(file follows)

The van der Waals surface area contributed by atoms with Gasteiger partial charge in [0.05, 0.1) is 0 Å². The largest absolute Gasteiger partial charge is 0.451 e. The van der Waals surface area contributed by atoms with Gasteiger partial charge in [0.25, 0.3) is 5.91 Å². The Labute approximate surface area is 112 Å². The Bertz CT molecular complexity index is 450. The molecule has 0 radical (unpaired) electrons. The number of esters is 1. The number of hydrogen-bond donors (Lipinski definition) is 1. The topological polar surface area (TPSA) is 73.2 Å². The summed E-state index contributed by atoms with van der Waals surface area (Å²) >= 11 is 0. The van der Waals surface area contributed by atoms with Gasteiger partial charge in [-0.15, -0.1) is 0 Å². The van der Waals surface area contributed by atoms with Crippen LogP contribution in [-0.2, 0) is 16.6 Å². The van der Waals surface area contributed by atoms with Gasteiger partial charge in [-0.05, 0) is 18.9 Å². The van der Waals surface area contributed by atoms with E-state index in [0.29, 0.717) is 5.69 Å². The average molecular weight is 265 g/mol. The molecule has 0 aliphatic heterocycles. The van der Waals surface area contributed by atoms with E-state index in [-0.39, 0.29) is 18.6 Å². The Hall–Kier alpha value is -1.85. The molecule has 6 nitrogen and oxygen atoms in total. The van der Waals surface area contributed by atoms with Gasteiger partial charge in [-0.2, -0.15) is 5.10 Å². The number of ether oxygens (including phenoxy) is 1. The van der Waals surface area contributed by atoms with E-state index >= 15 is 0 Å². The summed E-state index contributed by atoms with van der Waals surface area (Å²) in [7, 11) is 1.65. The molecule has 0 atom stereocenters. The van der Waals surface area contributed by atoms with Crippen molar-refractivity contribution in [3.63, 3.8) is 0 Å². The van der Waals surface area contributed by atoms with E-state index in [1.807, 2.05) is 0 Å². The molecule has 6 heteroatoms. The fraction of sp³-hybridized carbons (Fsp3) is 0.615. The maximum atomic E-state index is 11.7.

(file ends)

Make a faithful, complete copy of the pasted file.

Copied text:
The van der Waals surface area contributed by atoms with Gasteiger partial charge in [0.05, 0.1) is 0 Å². The largest absolute Gasteiger partial charge is 0.451 e. The van der Waals surface area contributed by atoms with Gasteiger partial charge in [0.25, 0.3) is 5.91 Å². The Labute approximate surface area is 112 Å². The Bertz CT molecular complexity index is 450. The molecule has 0 radical (unpaired) electrons. The number of esters is 1. The number of hydrogen-bond donors (Lipinski definition) is 1. The topological polar surface area (TPSA) is 73.2 Å². The summed E-state index contributed by atoms with van der Waals surface area (Å²) >= 11 is 0. The van der Waals surface area contributed by atoms with Gasteiger partial charge in [-0.15, -0.1) is 0 Å². The van der Waals surface area contributed by atoms with Crippen LogP contribution in [-0.2, 0) is 16.6 Å². The van der Waals surface area contributed by atoms with Gasteiger partial charge in [-0.05, 0) is 18.9 Å². The van der Waals surface area contributed by atoms with E-state index in [0.29, 0.717) is 5.69 Å². The average molecular weight is 265 g/mol. The molecule has 0 aliphatic heterocycles. The van der Waals surface area contributed by atoms with E-state index in [-0.39, 0.29) is 18.6 Å². The Hall–Kier alpha value is -1.85. The molecule has 6 nitrogen and oxygen atoms in total. The van der Waals surface area contributed by atoms with Gasteiger partial charge in [-0.2, -0.15) is 5.10 Å². The number of ether oxygens (including phenoxy) is 1. The van der Waals surface area contributed by atoms with E-state index >= 15 is 0 Å². The summed E-state index contributed by atoms with van der Waals surface area (Å²) in [7, 11) is 1.65. The molecule has 0 atom stereocenters. The van der Waals surface area contributed by atoms with Crippen molar-refractivity contribution in [3.63, 3.8) is 0 Å². The van der Waals surface area contributed by atoms with E-state index in [1.807, 2.05) is 0 Å². The molecule has 6 heteroatoms. The fraction of sp³-hybridized carbons (Fsp3) is 0.615. The maximum atomic E-state index is 11.7.